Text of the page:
The most memorable Fourth of July in my adult life was 1976, the year of the U.S. Bicentennial. Our “awareness” of ourselves was on the upswing. The War in Vietnam was over and we were living in the land of prosperity. I invited a group of friends to dinner to celebrate that night and after the desserts, still at table each of us talked about this country, his and her country; our country, our feelings, our “illusions.” There was a sense of stability in the air that July night in perfect fair weather. 42 years later, that sense of stability has been challenged divisively.
New York City on July 4, 1976.
I remained here in the city, happily despite the limitations of the temperature outside. On Tuesday night I celebrated the birthday of my old friend Philip Carlson. Philip and I have known each other since the mid-'60s when we were both pursuing acting careers. Mine has now been reduced to a blip in memory. Philip has spent his professional life in the business and even now holds seminars for actors on How To Get An Agent. Like everything else in the Business of Show there’s a right way and a wrong way, a weak way and a strong way (to borrow from some lyric that just passed through my brain). Philip knows which is which and can spot it.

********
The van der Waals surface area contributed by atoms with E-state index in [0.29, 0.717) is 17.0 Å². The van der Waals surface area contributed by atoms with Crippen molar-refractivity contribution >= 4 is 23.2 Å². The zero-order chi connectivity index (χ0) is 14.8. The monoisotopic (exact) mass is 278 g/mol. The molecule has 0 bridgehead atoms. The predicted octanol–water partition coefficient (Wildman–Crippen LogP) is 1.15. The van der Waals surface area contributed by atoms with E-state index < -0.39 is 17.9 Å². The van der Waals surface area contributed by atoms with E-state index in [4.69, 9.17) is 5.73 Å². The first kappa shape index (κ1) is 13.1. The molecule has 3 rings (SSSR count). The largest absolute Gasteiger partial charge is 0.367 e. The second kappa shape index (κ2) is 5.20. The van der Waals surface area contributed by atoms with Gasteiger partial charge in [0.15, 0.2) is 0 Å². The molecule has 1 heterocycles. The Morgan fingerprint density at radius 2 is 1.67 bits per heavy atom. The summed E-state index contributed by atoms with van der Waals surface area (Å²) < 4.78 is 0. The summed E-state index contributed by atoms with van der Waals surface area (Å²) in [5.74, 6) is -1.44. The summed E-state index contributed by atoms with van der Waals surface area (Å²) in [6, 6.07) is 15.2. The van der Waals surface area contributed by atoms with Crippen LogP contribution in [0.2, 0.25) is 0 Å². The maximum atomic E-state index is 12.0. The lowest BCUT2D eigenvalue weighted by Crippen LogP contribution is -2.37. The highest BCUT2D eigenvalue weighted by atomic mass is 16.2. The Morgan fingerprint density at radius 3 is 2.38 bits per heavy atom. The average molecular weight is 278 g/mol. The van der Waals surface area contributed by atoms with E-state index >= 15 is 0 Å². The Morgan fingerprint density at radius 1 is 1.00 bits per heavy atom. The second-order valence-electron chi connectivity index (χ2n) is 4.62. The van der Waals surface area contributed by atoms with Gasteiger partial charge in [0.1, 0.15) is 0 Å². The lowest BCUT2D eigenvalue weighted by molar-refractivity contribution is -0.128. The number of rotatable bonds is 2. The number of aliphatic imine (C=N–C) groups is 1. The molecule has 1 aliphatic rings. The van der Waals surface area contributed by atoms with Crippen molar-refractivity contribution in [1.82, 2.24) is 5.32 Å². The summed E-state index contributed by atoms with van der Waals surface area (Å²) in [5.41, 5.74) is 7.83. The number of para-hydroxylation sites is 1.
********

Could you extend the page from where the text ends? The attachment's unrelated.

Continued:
Philip Carlson and Oriente Mania, who was also celebrating his July 3rd birthday!
So we dined at Sette Mezzo, joined by JH whose wife is in Paris on business. A 50-year old friendship doesn’t require any planning. When we get together we fall into a pattern of conversation which includes verbal joisting, laughter, exchanging confidences about the day-to-day, as well as confiding, sharing our thoughts about the phenomenon of getting old without really being there (in your head).